I met an incredibly smart 9 year old girl who bragged that her parents had taken her to Olive Garden the night before to celebrate her birthday, a meal away from home that occurs only on special occasions.  I met a severely handicapped little boy who was blind in one eye following an untreated injury, deaf since birth, and has a lung condition that prevents him from running, jumping or playing with his friends for longer than 5 minutes at a time; and he was determined to make MY day with his antics (which he totally did).  There was a little boy who was wheelchair bound with a speech impediment who asked if I liked his shoes (he wasn’t wearing any) and when l stuck my head under the table to look at his feet, he laughed contagiously.  There was a very studious 5 year old that inquired about my lunch, no doubt hoping to trade.  All the kids, yes all of them, were amazing and had an amazing story to share.  They were handicapped, had Autism, suffered from Cerebral Palsy, were wheelchair bound, learning disabled, under developed, deaf, mute, couldn’t read, couldn’t write or just had fallen behind in school and in life. Despite their many maladies though, they all had one common feature – a smile. Those most unforgettable smiles.

Our ride home on Saturday seemed three times longer than the ride down, all of us sniffling with sinus headaches or infections thanks to the humidity and ragweed.  To a person though, we were all grateful for the experience, and remain in awe of the human spirit we witnessed.  Whomever coined the phrase that “money makes the world go ’round” clearly was not from McAllen, as their values are far above a dollar bill. They work hard, they love their life, and they care for their own – three qualities money cannot buy.  The people of McAllen are simple people, and honesty is the currency they treasure most.  Like all of us, they want the best for their kids and for one day, they allowed us to participate in their quest.  They are ordinary people with extraordinary hearts.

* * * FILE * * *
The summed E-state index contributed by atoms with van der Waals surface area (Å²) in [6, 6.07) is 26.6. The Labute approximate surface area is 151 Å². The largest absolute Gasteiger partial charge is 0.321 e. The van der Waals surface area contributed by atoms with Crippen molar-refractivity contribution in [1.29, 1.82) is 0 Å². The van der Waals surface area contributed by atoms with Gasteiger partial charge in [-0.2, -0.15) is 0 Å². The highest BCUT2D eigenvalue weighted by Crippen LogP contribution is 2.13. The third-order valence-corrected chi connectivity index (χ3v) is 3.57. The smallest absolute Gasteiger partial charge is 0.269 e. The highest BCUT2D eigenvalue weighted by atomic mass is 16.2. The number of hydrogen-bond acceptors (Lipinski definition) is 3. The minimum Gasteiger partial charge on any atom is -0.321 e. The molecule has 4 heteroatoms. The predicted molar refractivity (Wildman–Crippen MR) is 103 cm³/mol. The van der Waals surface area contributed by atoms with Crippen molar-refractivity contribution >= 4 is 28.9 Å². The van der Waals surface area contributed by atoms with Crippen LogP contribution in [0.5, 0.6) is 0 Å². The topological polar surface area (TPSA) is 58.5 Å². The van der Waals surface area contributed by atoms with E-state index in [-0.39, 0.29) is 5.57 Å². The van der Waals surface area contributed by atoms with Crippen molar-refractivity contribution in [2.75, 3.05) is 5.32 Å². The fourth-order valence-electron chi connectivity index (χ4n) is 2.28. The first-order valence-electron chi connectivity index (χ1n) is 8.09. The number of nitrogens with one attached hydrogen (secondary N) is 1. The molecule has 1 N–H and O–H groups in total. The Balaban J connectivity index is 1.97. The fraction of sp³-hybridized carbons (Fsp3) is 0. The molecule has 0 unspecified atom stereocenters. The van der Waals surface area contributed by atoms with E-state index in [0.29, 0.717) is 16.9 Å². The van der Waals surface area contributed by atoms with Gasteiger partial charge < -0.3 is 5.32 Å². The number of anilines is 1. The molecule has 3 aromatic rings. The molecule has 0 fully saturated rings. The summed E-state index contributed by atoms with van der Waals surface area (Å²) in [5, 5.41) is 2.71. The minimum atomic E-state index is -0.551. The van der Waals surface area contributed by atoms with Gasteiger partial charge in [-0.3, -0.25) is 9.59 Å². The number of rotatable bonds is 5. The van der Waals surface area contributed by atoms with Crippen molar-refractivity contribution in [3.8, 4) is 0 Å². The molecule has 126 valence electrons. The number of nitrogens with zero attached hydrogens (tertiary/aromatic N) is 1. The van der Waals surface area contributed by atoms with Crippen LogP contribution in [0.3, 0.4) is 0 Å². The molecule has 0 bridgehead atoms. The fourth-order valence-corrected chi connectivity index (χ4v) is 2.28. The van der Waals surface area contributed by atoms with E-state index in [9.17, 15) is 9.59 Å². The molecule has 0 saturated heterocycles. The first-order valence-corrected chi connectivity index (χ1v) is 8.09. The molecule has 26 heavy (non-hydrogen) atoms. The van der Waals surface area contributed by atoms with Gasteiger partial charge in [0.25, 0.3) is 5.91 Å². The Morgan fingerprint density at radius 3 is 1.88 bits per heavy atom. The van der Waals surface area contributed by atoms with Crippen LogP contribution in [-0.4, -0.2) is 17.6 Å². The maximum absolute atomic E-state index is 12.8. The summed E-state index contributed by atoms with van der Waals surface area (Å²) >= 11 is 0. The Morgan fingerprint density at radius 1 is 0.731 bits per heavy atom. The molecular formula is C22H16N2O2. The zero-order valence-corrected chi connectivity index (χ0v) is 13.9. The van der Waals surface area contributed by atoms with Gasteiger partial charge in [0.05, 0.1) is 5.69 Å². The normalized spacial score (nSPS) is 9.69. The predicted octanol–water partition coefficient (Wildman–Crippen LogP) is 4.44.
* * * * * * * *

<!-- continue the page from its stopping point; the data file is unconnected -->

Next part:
We plan on repeating our trip next year. I am already looking forward to it.

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Posted on September 14, 2013, in From My Perspective.... Bookmark the permalink. 4 Comments.

  1. Great Post!!!!

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  2. thank you for sharing this, Robert. As your expeirence shows, when you give of yourself, you always receive back more than you have given.

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  3. What a great experiemtn Robert. We have had many similar experiements. One of these was an older man who had walked over 5 miles to be seen in the clinic we were conducting. The young women running the patient flow were refusing to let him be seen as it was late. Fortunately I overheard the conversation and went out to escort the gentleman in to our makeshift exam room. He was +7.50 D and had never been corrected. Fortunately, we had +7.00 D glasses with us which we happily provided him. The next day we had a visit from the woman whose ranch he worked. She made a special trip to thank us for what we had done for her forman. It seems he knocked on her door late on the night we had seen him. She was concerned as the ranch workers never knocked on the door unless it was an emergency. When she asked him what was wrong, he pulled out his new glasses, put them on and said “today I am a man again”!!!! He continued by reading a passage from a newspaper to her. That reading was the gold standard was very moving – a lesson to be learned.